So, I guess St. Catharines isn’t going to get any provincial or federal money for the puck palace, huh?
Not, I hasten to add, that anyone was expecting such financial help, other than perhaps the eternally optimistic Brian McMullan. Nah, not even him.
Still, it became clear with the release of the provincial budget there’s no money to be had for frills. Presumably, the federal budget will deliver the same message.
If only the city could have sold this as a Pan Am game thing! A hockey arena that could be converted into an indoor baseball field.
Speaking of the Ontario budget, I actually guffawed reading the reaction of Daniel Peat, the union boss for local public high school teachers.
Peat said a two-year wage freeze on teacher salaries would hurt the economy.
Spent last week in Florida, no thanks to Direct Air.
Never ceases to amaze me how much the tourist areas along the Gulf Coast are dependent on the automobile. Six-lane ribbons of asphalt endlessly lined with malls and plazas. It’s commercialism on steroids.
Nice drinking beer while gazing at palm trees, though.
The Leafs are officially out of the playoffs. Pity. There’s always one or two Leaf zombies in the office playoff pool who are programmed to select Toronto players, making my chances for victory higher. At least I think that’s what happens. It’s been a long time, and my memory’s not what it used to be.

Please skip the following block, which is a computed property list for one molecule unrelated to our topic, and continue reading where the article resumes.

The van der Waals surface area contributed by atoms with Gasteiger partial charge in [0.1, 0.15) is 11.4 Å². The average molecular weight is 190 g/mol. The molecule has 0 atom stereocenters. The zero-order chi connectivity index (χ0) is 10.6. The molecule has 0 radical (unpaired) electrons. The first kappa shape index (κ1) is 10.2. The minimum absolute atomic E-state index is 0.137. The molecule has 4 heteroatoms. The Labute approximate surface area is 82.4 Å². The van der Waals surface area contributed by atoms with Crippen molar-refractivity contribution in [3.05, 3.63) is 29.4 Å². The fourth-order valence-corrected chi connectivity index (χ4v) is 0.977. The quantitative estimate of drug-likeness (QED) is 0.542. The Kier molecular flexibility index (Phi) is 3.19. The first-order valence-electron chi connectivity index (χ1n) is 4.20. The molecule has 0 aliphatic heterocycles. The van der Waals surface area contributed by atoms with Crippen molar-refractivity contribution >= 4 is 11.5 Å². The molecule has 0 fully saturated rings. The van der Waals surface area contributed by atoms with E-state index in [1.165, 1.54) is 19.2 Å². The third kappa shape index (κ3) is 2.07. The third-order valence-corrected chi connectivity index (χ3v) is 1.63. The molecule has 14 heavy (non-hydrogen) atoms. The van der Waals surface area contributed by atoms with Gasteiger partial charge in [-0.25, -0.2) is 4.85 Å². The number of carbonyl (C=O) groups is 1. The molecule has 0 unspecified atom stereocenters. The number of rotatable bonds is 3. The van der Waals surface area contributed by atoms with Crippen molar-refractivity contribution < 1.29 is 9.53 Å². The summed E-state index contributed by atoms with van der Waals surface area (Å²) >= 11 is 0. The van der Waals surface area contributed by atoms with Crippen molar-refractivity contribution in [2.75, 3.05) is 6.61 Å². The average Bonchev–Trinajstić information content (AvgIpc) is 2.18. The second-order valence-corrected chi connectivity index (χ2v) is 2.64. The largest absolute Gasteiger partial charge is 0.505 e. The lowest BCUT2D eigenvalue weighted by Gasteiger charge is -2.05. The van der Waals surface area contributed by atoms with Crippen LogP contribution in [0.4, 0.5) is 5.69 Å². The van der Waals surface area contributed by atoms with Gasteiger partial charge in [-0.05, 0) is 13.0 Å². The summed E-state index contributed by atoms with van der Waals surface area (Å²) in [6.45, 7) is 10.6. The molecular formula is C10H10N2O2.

But enough of my Leaf trashing. In fact, I heard recently that there’s a Niagara guy who was at Maple Leaf Gardens the last time Toronto won the Stanley Cup. Sounds like a column worth doing on the 45th anniversary May 2.
Hey, what’s with the IceDogs?
Tuned into the game Sunday with about a five minutes to go and the Dogs up 4-3. Next thing you know they lose 6-4. At home!
Sorry. I panic easily.
I’m sure they’ll roar back Wednesday and take a 3-1 series lead.
If not, I’m panicking!
Interesting story this week about garbage blanketing south St. Catharines. Kudos to resident Jim Finley for bringing the situation to council’s attention. Be interesting to know whether it’s a problem unique to this south-end neighbourhood due to the presence of two nearby high schools and Brock student housing.
I’m not clear what the city is expected to do, though. It’s hard to legislate civil manners, particularly for something one would reasonably expect to be known proper behaviour.
Reading this week’s story reminded me of something that was seared into my memory bank several years ago. I was driving north on Glenridge Ave. near the tracks when I noticed a couple of tweeners walking on the sidewalk. They had obviously just come from the Avondale store and were unwrapping a couple of chocolate bars. Once the bars were in hand, they tossed the wrappers on the ground. What struck me was the casualness of the littering. It seemed as natural to the tweeners as breathing.
I’m at a loss to think how such attitudes form. Sure, we can look at other factors that contribute to the messy landscape — lack of public waste bins, the tardy emptying of such bins, overpackaging by manufacturers, our love affair with junk food. But it seems to me that unless the above, seemingly ingrained indifference to tossing wrappers on the ground is successfully addressed, citizens like Finley will be shooting trash videos for years to come.